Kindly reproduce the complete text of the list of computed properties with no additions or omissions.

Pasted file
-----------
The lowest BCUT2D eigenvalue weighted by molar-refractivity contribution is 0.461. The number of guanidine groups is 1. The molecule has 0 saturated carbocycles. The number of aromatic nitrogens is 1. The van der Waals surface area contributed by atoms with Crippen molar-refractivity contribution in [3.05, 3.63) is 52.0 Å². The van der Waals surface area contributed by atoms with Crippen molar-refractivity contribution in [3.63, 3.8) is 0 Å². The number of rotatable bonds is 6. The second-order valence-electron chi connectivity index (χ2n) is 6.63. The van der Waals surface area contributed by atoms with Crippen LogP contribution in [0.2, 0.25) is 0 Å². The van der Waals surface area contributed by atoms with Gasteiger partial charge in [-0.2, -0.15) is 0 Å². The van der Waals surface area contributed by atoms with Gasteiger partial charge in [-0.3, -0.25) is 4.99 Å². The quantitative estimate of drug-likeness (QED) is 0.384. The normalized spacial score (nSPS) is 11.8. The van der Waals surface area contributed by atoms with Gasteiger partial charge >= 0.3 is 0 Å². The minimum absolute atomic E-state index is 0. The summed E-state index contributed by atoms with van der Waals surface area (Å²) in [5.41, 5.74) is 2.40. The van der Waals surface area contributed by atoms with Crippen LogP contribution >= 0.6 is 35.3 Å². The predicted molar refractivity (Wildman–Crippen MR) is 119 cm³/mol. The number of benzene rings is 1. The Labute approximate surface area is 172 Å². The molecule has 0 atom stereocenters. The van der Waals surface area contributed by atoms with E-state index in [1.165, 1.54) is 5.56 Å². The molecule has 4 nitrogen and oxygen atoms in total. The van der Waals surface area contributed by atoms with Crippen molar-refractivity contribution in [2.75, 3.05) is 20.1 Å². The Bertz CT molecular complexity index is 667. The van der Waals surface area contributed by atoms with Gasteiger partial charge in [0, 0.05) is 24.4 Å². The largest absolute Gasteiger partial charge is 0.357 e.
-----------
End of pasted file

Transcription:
The lowest BCUT2D eigenvalue weighted by molar-refractivity contribution is 0.461. The number of guanidine groups is 1. The molecule has 0 saturated carbocycles. The number of aromatic nitrogens is 1. The van der Waals surface area contributed by atoms with Crippen molar-refractivity contribution in [3.05, 3.63) is 52.0 Å². The van der Waals surface area contributed by atoms with Crippen molar-refractivity contribution in [3.63, 3.8) is 0 Å². The number of rotatable bonds is 6. The second-order valence-electron chi connectivity index (χ2n) is 6.63. The van der Waals surface area contributed by atoms with Crippen LogP contribution in [0.2, 0.25) is 0 Å². The van der Waals surface area contributed by atoms with Gasteiger partial charge in [-0.2, -0.15) is 0 Å². The van der Waals surface area contributed by atoms with Gasteiger partial charge in [-0.3, -0.25) is 4.99 Å². The quantitative estimate of drug-likeness (QED) is 0.384. The normalized spacial score (nSPS) is 11.8. The van der Waals surface area contributed by atoms with Gasteiger partial charge >= 0.3 is 0 Å². The minimum absolute atomic E-state index is 0. The summed E-state index contributed by atoms with van der Waals surface area (Å²) in [5.41, 5.74) is 2.40. The van der Waals surface area contributed by atoms with Crippen LogP contribution >= 0.6 is 35.3 Å². The predicted molar refractivity (Wildman–Crippen MR) is 119 cm³/mol. The number of benzene rings is 1. The Labute approximate surface area is 172 Å². The molecule has 0 atom stereocenters. The van der Waals surface area contributed by atoms with E-state index in [1.165, 1.54) is 5.56 Å². The molecule has 4 nitrogen and oxygen atoms in total. The van der Waals surface area contributed by atoms with Crippen molar-refractivity contribution in [2.75, 3.05) is 20.1 Å². The Bertz CT molecular complexity index is 667. The van der Waals surface area contributed by atoms with Gasteiger partial charge in [0, 0.05) is 24.4 Å². The largest absolute Gasteiger partial charge is 0.357 e.